I’m gonna shift gears a little here today, and instead of one of my normal ‘epics”, I’m just going to do a few quick and dirty observations – Let’s go.
* Sourdough 1,2,3 Bread
I’m working on the research phase of a future post on something called, “Sourdough 1,2,3 Bread” – Here’s a discussion of it on The Fresh Loaf, one of the better bread baking forums on the web. As you may know, if you bake sourdough breads, you maintain a starter – essentially the yeast that raises the bread. Well, this is a very easy loaf that supposedly keeps one from throwing away perfectly good starter when refreshing it – you take a small amount of starter, add a double amount of water, and a triple amount of flour, and voila! you have a nice loaf of bread – and the best part is that you made this bread with starter that you almost threw away!
Sounds good, but I think that premise is hogwash. For those of us who keep a sourdough starter around – alive and well – we either bake something with it, or we pitch it. If you’re going to force yourself to bake something every time you refresh your starter, you’ll soon have a kitchen full of bread! Most of it stale! I already bake a lot more bread than I really should.
No guys – I’ll agree this is a neat, easy, and efficient way to bake a quick loaf of bread, but, No, it doesn’t save us any otherwise wasted starter. We bake when we need to bake, and at all other times, we don’t bake.
I’m heavy into some research on how to make this fast and easy process even more so – when I’m comfortable with that, I’ll post and share it with all.
* Portland Food Carts
I love street food! And I’ve eaten tons of it – most not even in the U.S., ’cause we in the U.S. are only just now easing up on health regulations that have for years kept street food vendors off the streets. In yet another thing, we trail behind the rest of the known world – and we call ourselves a “developed” nation! But as I travel around, I notice that more and more cities are allowing street food vendors to function as never before – Wow! What the hell took so long?
I think I know why most U.S. cities frown on food carts – and it’s not so much a heath issue, it’s an economic issue – the truth is that brick and mortar restaurants pay far more in taxes and fees than do food carts, and a food cart will always be able to offer a better deal than will the restaurant. So cities have essentially protected the restaurants from competition.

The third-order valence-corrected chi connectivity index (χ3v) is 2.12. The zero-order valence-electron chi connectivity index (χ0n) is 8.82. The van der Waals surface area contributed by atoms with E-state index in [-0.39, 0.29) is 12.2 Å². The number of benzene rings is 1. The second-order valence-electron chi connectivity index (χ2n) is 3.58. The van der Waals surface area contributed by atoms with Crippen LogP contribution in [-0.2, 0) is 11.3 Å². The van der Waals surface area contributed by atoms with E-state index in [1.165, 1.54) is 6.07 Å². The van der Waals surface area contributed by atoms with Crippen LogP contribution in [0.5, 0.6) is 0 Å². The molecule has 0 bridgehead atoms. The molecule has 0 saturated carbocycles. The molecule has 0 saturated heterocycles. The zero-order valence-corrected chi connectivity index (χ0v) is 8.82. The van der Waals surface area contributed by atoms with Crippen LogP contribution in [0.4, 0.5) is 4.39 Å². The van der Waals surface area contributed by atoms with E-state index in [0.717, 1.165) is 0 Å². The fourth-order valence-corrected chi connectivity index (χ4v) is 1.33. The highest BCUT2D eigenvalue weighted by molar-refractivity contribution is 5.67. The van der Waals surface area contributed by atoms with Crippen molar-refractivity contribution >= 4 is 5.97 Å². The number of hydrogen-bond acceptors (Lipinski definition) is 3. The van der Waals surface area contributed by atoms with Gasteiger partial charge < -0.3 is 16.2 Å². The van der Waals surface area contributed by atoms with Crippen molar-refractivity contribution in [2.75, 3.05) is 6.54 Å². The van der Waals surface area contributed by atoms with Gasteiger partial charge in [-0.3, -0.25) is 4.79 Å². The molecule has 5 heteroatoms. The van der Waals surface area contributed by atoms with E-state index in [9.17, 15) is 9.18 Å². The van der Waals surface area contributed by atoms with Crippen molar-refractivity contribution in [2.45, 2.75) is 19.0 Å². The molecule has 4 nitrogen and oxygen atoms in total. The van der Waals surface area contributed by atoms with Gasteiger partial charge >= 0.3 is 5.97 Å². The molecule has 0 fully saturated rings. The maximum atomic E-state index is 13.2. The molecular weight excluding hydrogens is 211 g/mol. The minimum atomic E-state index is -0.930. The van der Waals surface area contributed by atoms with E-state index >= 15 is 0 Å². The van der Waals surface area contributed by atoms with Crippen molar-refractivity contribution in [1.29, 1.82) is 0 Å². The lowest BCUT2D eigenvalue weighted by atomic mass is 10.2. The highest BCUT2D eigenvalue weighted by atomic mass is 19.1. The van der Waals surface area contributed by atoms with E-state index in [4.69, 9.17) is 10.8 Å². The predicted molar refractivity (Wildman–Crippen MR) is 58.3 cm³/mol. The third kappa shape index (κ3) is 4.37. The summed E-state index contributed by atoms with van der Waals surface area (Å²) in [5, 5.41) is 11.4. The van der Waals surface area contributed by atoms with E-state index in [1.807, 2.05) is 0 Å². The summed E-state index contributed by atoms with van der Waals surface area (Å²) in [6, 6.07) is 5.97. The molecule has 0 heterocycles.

But I’m noticing that my favorite local food city, Portland, has not only opened the door to street carts, but has assisted in marketing and advertising the project in the City. The food cart movement in Portland no doubt owes much to the well established Saturday Markets – one food based, and one crafts based – and their long success and popularity. The public has always loved them, and apparently has badgered their politicos for more. All these things add to the street fair atmosphere Portland assumes in the summer – if you haven’t visited in awhile, do yourself a favor and have some fun in Portland.
* Scripps Creates a New Cooking Channel
I just read that Scripps Networks and The Food Network is creating a sister channel called The Cooking Channel. Supposedly, it’ll be for more serious “foodies”, and will feature more instructional programming. I’m encouraged by that – but only slightly, because I don’t trust the folks at Scripps – As far as I’m concerned, they ruined The Food Network, and no matter what they’re saying now, they’ll probably ruin this one too.
Way, way back long ago, I remember that the only reason I ever got cable in the first place was because I was excited about The Food Network – and I loved it then. Almost every program on it was instructional – and then there was Alton Brown’s, “Good Eats”! That program was, and still is, a superbly excellent program in every way – and given its popularity, I’m amazed that The Food Network has never built on that basic concept – all they’ve managed to do is to shrink it annually until it doesn’t seem to be even made any longer. I guess they couldn’t figure out how to make it into a competition.
Perhaps I’m a bit unique, but from my perspective, where The Food Network went wrong was in gearing ALL their programming to the “20 somethings” – as soon as they did that, their approach switched from educational to entertainment. I for one was not willing to give up instruction in favor of Reality TV and 12 hours a day of “competition” programming. I’m not saying that this approach failed, if they wanted to draw a young audience, they did fine. But they lost me!
Now what we hear from Scripps is that they still want to appeal to the 20 somethings, but specifically, those among that group who may be more interested in cooking itself. I think this is a recipe for failure guys – Personally, I think Scripps had it right when they assumed that for 20 somethings, food was a tool for socializing and entertainment – who that age has time enough to actually cook?
What would I like to see on The Cooking Channel? Frankly, I’d love to see just what they suggest they’re going to program, but I’d like to see that programming geared to cooks who maybe had a stronger interest in the kitchen, and had the time to actually cook there – like older folks.
This whole thing may be a self-correcting problem, once the ratings begin to show – that’s my suspicion anyway. If I’m wrong, I’ll apologize. But I don’t think I’ll have to.